바로가기 메뉴
본문 바로가기
주메뉴 바로가기

제목 [아시아] Tomoi

  • 조회수
    102
  • 작성일
    2020-12-22
  • 첨부
Name Tomoi, Malay Tomoi, Silat Tomoi
Alternative Names
Origin Malaysia
Type Mixed (Striking, weapon-based)
Yes (Year: )      No
General Information Tomoi is largely the same as Muay Thai in Thailand, Pradal Serey in Cambodia, and Lethwei in Myanmar (Ahmad & Mohamad 2010). It is often called “the Science of Eight Limbs” for using eight points of the body: punches, kicks, knees, and elbows, with knee and elbow strikes believed to be the most impressive and strongest (Ahmad & Mohamad 2010: 10). Tomoi literally refers to siku lutut which is translated in Malay as “elbows and knees” (Ahmad & Mohamad 2010: 10). Tomoi allows attacks to all parts of the body, except the groin. Traditionally, tomoi had straight-armed punches like a jab, but were developed in the forms of uppercuts and hooks later with the influence of British colonial rule (McQuaid 2013).
History/Development Tomoi is known to date back to 2,000 years ago, but there is limited evidence and description about the early history. A popular narrative about the origination is that it was originated in northern region of Malaysia and practised mainly in Kedah, Trengganu, and especially in Kelantan that shares border with Thailand (Ahmad & Mohamad 2010; McQuaid 2013). Yet practitioners believe the art is the outcome of cultural interactions and exchanges, including wars, between northern Malaysia, southern Thailand, and other adjacent states. Their cultural differences reflected in the art have caused variations in the schools of the art, yet Tomoi is essentially not very much associated with a specific ethnicity and religion. Tomoi was influenced by Indonesian pencak silat known to be disseminated across South East Asia in the 16th century. Tomoi was popular until the 1990s, when tomoi and other Malay traditions and culture were banned by the Kelantan government supporting Islamic revival. In 2006, tomoi was again allowed to be to be practised in 2006 with a new name by its promoters, muay Kelate, meaning Kelantan kickboxing.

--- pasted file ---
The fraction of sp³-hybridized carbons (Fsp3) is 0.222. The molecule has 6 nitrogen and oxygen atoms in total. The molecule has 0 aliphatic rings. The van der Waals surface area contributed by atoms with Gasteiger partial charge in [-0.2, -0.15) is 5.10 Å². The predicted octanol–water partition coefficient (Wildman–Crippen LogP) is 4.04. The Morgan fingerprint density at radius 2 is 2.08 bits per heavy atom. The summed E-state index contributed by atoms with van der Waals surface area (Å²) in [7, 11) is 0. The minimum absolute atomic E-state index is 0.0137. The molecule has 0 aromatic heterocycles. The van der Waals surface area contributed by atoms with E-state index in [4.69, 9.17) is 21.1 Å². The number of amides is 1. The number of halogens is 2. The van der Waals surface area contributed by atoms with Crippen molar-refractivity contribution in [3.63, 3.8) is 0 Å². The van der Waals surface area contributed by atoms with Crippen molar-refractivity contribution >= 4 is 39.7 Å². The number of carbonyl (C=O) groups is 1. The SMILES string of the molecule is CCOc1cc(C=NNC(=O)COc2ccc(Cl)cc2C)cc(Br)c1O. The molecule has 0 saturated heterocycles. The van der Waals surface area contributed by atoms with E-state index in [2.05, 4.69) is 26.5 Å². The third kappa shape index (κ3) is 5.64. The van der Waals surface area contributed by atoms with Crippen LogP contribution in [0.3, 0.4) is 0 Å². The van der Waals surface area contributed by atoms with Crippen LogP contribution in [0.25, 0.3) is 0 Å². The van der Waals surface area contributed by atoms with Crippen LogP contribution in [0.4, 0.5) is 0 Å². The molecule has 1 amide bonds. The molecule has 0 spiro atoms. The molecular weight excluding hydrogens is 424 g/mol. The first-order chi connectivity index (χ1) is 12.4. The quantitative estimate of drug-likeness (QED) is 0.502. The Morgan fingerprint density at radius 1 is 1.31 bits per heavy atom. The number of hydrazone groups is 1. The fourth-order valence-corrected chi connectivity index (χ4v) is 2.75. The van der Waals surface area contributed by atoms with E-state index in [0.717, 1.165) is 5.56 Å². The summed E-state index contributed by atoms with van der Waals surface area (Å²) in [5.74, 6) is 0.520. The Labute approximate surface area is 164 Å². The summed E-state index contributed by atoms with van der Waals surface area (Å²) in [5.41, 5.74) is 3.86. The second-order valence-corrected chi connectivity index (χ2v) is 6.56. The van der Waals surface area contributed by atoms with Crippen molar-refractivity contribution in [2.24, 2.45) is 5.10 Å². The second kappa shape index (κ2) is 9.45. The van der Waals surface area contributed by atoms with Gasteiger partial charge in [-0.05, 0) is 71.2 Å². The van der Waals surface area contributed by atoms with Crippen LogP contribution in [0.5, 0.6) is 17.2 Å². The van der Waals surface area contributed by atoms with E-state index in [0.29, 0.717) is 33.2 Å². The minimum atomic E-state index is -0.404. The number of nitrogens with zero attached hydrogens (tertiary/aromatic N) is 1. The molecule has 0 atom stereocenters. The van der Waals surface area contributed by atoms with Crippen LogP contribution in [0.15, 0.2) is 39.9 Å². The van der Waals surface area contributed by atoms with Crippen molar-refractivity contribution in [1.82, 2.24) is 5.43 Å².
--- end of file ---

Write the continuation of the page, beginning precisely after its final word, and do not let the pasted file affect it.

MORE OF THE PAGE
Transmission
(Policies/institutions)
Relevant Organisations
Additional Materials
References - Ahmad, R. & Mohamad, N. (2010). “Tomoi (Muay Thai Kickboxing) death: A lesson learned”, International Journal of Case Reports and Images 1(3): 10-14.
- McQuaid, S. (2013). “Tomoi Silat”, Black Triangle Silat.